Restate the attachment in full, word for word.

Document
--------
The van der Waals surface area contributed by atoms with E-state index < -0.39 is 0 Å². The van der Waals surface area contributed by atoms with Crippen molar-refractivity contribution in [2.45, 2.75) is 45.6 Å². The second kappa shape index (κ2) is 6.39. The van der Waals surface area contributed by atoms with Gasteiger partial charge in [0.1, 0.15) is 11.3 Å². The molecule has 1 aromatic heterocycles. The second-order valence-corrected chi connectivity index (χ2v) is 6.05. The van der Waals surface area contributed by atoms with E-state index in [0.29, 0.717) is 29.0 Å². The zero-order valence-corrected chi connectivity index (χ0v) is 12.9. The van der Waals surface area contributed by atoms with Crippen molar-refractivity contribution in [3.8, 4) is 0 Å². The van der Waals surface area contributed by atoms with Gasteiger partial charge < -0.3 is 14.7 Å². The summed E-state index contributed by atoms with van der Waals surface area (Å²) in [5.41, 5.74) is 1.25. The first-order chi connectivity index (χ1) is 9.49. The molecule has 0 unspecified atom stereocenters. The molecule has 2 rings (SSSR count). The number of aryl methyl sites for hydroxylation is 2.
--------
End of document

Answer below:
The van der Waals surface area contributed by atoms with E-state index < -0.39 is 0 Å². The van der Waals surface area contributed by atoms with Crippen molar-refractivity contribution in [2.45, 2.75) is 45.6 Å². The second kappa shape index (κ2) is 6.39. The van der Waals surface area contributed by atoms with Gasteiger partial charge in [0.1, 0.15) is 11.3 Å². The molecule has 1 aromatic heterocycles. The second-order valence-corrected chi connectivity index (χ2v) is 6.05. The van der Waals surface area contributed by atoms with E-state index in [0.29, 0.717) is 29.0 Å². The zero-order valence-corrected chi connectivity index (χ0v) is 12.9. The van der Waals surface area contributed by atoms with Crippen molar-refractivity contribution in [3.8, 4) is 0 Å². The van der Waals surface area contributed by atoms with Gasteiger partial charge < -0.3 is 14.7 Å². The summed E-state index contributed by atoms with van der Waals surface area (Å²) in [5.41, 5.74) is 1.25. The first-order chi connectivity index (χ1) is 9.49. The molecule has 0 unspecified atom stereocenters. The molecule has 2 rings (SSSR count). The number of aryl methyl sites for hydroxylation is 2.